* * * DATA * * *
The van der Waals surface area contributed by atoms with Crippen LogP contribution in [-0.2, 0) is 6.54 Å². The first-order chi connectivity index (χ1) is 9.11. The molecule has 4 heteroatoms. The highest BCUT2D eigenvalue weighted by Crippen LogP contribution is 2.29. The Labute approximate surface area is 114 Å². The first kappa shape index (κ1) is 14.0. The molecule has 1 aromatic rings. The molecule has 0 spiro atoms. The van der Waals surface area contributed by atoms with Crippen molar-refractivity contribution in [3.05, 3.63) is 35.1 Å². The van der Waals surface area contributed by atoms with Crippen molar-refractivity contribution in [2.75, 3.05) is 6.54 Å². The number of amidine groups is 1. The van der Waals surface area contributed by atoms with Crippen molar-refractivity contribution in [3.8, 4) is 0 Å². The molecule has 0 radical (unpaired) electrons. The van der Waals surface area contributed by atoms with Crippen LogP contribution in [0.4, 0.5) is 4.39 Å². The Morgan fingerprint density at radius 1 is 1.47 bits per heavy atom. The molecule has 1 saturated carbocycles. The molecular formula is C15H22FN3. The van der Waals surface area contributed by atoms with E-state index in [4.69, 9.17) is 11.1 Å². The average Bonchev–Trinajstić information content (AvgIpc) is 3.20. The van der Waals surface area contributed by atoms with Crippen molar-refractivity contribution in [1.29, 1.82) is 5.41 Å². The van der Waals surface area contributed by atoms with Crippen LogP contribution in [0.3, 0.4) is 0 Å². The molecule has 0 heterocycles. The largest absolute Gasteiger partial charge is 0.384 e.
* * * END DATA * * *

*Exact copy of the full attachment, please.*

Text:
The van der Waals surface area contributed by atoms with Crippen LogP contribution in [-0.2, 0) is 6.54 Å². The first-order chi connectivity index (χ1) is 9.11. The molecule has 4 heteroatoms. The highest BCUT2D eigenvalue weighted by Crippen LogP contribution is 2.29. The Labute approximate surface area is 114 Å². The first kappa shape index (κ1) is 14.0. The molecule has 1 aromatic rings. The molecule has 0 spiro atoms. The van der Waals surface area contributed by atoms with Crippen molar-refractivity contribution in [3.05, 3.63) is 35.1 Å². The van der Waals surface area contributed by atoms with Crippen molar-refractivity contribution in [2.75, 3.05) is 6.54 Å². The number of amidine groups is 1. The van der Waals surface area contributed by atoms with Crippen molar-refractivity contribution in [3.8, 4) is 0 Å². The molecule has 0 radical (unpaired) electrons. The van der Waals surface area contributed by atoms with Crippen LogP contribution in [0.4, 0.5) is 4.39 Å². The Morgan fingerprint density at radius 1 is 1.47 bits per heavy atom. The molecule has 1 saturated carbocycles. The molecular formula is C15H22FN3. The van der Waals surface area contributed by atoms with E-state index in [4.69, 9.17) is 11.1 Å². The average Bonchev–Trinajstić information content (AvgIpc) is 3.20. The van der Waals surface area contributed by atoms with Crippen molar-refractivity contribution in [1.29, 1.82) is 5.41 Å². The van der Waals surface area contributed by atoms with Crippen LogP contribution in [0.3, 0.4) is 0 Å². The molecule has 0 heterocycles. The largest absolute Gasteiger partial charge is 0.384 e.